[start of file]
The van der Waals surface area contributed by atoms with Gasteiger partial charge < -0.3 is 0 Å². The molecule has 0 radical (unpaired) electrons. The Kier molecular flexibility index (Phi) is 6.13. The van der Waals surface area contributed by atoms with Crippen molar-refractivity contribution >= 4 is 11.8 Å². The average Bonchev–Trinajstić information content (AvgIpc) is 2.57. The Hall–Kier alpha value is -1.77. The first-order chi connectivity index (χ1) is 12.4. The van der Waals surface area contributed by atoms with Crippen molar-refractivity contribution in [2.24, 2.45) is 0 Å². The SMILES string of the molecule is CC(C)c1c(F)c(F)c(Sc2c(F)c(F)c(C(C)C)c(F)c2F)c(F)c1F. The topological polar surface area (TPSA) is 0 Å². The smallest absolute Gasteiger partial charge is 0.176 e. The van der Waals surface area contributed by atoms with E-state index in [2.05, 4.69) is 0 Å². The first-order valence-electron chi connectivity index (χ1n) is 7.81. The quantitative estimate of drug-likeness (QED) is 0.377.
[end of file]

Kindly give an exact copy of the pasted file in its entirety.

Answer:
The van der Waals surface area contributed by atoms with Gasteiger partial charge < -0.3 is 0 Å². The molecule has 0 radical (unpaired) electrons. The Kier molecular flexibility index (Phi) is 6.13. The van der Waals surface area contributed by atoms with Crippen molar-refractivity contribution >= 4 is 11.8 Å². The average Bonchev–Trinajstić information content (AvgIpc) is 2.57. The Hall–Kier alpha value is -1.77. The first-order chi connectivity index (χ1) is 12.4. The van der Waals surface area contributed by atoms with Crippen molar-refractivity contribution in [2.24, 2.45) is 0 Å². The SMILES string of the molecule is CC(C)c1c(F)c(F)c(Sc2c(F)c(F)c(C(C)C)c(F)c2F)c(F)c1F. The topological polar surface area (TPSA) is 0 Å². The smallest absolute Gasteiger partial charge is 0.176 e. The van der Waals surface area contributed by atoms with E-state index in [2.05, 4.69) is 0 Å². The first-order valence-electron chi connectivity index (χ1n) is 7.81. The quantitative estimate of drug-likeness (QED) is 0.377.